Spain Sanctions 25 Fishing Vessels for Disabling Public Tracking Devices
The Government of Spain sanctioned 25 Spanish-flagged fishing vessels for repeatedly disabling their automatic identification system (AIS). The sanctions, with fines of up to €60,000 (US$65,000), are a direct result of Oceana’s analysis and close collaboration with the Spanish administration. Oceana found the sanctioned vessels appeared to be fishing near Argentinian waters between 2018 and 2021 with their AIS trackers turned off. These vessels spent nearly twice as much time with AIS devices off as they did visibly fishing. Vessels are known to turn off their AIS trackers to avoid being seen, possibly to engage in fishing that is not authorized. Broadcasting AIS vessel location data is required by Spain and the European Union to guarantee safety at sea.
EU Sets Sustainable Catch Limits to Help Recover Fish Populations
The European Union set more sustainable catch limits for the fisheries it manages exclusively in the Northeast Atlantic Ocean and the Mediterranean Sea for 2024. For Atlantic fisheries, 87% of the catch limits were set in line with scientific recommendations, nearly all the current catch by weight. Also this year, in the Western Mediterranean, fishing effort by destructive trawlers was reduced by 9.5% and catch limits were lowered for various deep-sea shrimps. Oceana and our allies campaigned for these changes across the EU and helped drive public support and engagement. Oceana will continue to campaign for sustainable fisheries management in EU waters.
New Law in Belize Gives People the Power to Protect Offshore Oil Moratorium
The Government of Belize passed a new law that requires any decision to open its ocean to oil and gas drilling to first be voted on by the Belizean people through a national referendum. Belize is home to 40% of the second largest barrier reef system in the world (and the largest in the Western Hemisphere). Belizeans’ lives are inextricably tied to the sea and a third of the country’s economy is driven by tourism and fisheries. This victory would not have been possible without campaigning by Oceana and its allies, who secured 22,090 signed petitions from Belizean voters to ensure that “people power” is at the center of decisions about the long-term future of the country’s reef, ocean, and the livelihoods its resources sustain. In 2017, Oceana, the people of Belize, and the Belizean government made history by unanimously passing an indefinite moratorium on offshore oil in Belize.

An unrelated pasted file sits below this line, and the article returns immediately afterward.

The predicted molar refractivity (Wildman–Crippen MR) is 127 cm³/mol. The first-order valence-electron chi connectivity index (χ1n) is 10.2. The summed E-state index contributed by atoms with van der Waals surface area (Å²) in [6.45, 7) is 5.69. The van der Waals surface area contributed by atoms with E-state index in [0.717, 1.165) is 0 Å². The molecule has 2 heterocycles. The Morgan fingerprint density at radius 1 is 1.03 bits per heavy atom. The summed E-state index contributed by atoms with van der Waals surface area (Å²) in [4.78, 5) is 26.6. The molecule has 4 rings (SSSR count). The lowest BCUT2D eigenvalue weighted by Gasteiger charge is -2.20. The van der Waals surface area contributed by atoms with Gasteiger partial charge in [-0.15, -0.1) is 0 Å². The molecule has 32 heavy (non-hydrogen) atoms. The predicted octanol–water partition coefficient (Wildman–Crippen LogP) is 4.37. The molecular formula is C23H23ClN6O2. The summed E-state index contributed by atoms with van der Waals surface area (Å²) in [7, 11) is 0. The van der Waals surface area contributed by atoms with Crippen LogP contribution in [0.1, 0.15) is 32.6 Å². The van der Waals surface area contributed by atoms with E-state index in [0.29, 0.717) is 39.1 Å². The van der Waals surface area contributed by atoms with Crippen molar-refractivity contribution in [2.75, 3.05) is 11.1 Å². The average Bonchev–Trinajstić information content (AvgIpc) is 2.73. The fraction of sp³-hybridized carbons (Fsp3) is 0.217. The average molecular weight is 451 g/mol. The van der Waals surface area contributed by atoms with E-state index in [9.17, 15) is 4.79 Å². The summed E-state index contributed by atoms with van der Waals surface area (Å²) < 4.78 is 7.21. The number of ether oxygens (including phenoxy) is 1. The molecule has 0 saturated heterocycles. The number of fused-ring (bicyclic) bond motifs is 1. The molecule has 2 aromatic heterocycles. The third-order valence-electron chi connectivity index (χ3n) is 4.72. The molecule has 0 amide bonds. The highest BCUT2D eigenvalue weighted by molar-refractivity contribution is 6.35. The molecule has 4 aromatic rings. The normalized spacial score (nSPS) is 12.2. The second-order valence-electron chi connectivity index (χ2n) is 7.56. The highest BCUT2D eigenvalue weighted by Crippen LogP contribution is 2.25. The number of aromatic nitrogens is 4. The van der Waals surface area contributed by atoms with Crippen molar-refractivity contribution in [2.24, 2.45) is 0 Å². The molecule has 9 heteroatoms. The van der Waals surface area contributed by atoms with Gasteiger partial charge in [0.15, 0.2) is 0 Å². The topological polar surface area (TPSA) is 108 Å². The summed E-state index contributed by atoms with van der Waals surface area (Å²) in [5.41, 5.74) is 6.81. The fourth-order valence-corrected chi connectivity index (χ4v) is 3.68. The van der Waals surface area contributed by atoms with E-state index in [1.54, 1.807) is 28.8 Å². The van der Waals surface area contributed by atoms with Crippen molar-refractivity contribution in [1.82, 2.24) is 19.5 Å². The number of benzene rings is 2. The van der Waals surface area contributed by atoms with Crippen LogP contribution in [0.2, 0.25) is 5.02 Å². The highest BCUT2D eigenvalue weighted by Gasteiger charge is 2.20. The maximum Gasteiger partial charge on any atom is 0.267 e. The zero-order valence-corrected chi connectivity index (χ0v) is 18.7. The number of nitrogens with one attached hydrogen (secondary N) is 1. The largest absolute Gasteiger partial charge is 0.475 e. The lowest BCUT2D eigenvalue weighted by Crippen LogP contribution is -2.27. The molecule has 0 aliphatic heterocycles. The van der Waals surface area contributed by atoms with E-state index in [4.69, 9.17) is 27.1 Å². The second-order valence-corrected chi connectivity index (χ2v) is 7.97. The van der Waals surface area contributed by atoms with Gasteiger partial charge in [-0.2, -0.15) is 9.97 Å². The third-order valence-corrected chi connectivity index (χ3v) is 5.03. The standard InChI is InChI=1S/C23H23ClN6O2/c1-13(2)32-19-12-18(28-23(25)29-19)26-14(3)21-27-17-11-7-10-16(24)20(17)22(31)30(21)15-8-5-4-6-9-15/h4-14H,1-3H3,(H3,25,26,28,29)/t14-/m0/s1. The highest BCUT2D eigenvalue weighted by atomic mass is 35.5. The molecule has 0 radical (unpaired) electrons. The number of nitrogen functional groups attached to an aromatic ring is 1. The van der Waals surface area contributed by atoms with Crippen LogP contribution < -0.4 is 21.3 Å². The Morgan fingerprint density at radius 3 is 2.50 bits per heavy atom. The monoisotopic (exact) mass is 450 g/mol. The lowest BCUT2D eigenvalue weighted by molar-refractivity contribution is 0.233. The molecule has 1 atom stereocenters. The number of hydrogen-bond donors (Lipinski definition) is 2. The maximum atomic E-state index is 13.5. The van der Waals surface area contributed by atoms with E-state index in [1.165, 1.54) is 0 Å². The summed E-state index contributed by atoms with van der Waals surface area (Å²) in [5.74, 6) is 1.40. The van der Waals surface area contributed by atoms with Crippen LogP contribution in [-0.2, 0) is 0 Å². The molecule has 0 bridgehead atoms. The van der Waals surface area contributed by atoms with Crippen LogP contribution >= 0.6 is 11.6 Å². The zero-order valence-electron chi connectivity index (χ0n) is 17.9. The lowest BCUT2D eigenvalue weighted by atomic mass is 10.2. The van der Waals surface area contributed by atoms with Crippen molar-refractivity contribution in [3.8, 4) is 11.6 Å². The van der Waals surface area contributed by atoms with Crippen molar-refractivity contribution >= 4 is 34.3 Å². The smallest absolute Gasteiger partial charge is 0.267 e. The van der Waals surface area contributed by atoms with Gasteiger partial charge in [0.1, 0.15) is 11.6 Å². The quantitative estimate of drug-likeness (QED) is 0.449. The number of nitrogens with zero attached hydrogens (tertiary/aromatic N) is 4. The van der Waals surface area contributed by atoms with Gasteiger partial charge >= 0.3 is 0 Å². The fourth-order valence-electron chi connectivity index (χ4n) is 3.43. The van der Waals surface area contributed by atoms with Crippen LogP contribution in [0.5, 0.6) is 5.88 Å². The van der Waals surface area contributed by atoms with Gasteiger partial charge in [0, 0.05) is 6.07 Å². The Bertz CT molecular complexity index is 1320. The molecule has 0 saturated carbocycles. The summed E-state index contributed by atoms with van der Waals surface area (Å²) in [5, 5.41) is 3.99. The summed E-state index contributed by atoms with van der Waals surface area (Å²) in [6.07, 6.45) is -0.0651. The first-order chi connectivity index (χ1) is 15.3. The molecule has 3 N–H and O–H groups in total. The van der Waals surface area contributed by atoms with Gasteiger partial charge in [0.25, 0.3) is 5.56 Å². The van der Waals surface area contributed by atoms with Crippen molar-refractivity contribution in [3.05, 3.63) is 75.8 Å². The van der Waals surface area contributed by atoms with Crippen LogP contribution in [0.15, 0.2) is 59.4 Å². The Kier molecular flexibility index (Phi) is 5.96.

Mediterranean Countries Can Now Penalize States who Fail to Tackle Overfishing and Illegal Fishing
The General Fisheries Commission for the Mediterranean (GFCM) created a sanction system that will allow it to penalize states that fail to tackle overfishing or illegal fishing by their fleets. This action, which is the result of campaigning by Oceana and its allies, is essential to restoring fish populations in the Mediterranean Sea, one of the most overfished seas on Earth. Starting in 2025, the GFCM will be able to sanction countries that fail to take action when their trawl fleets fish in no-trawl areas, or if they fail to follow rules on fishing gear or catch restrictions. These penalties can include restricting fishing authorizations or reducing the allowed fishing days at sea. Prior to the GFCM’s decision, Oceana, ClientEarth, and the Environmental Justice Foundation prepared a legal analysis, which found that the GFCM could establish such a system. Oceana continues to urge Mediterranean countries to follow through on their commitments and restore fish populations and ecosystems.
U.S. State of Delaware Bans Plastic Foam Food Containers, Limits Plastic Straws
Following campaigning by Oceana and our allies, Delaware enacted a law to phase out plastic foam foodware and reduce other unnecessary single-use plastics. Specifically, the law prohibits restaurants and other food service establishments from providing polystyrene foam food containers, plastic beverage stirrers, and plastic cocktail and sandwich picks, and requires that single-use plastic straws only be provided at the customer’s request. Expanded polystyrene is a form of plastic foam, made from fossil fuels, and is commonly used for food containers and packaging. This disposable packaging is usually thrown away after a single use and breaks up into smaller pieces that are hard to clean up, disperse rapidly due to their lightweight nature, and can persist in the environment for decades. With this new law, Delaware joins a growing list of U.S. states and cities that have taken legislative action to tackle the plastic pollution crisis.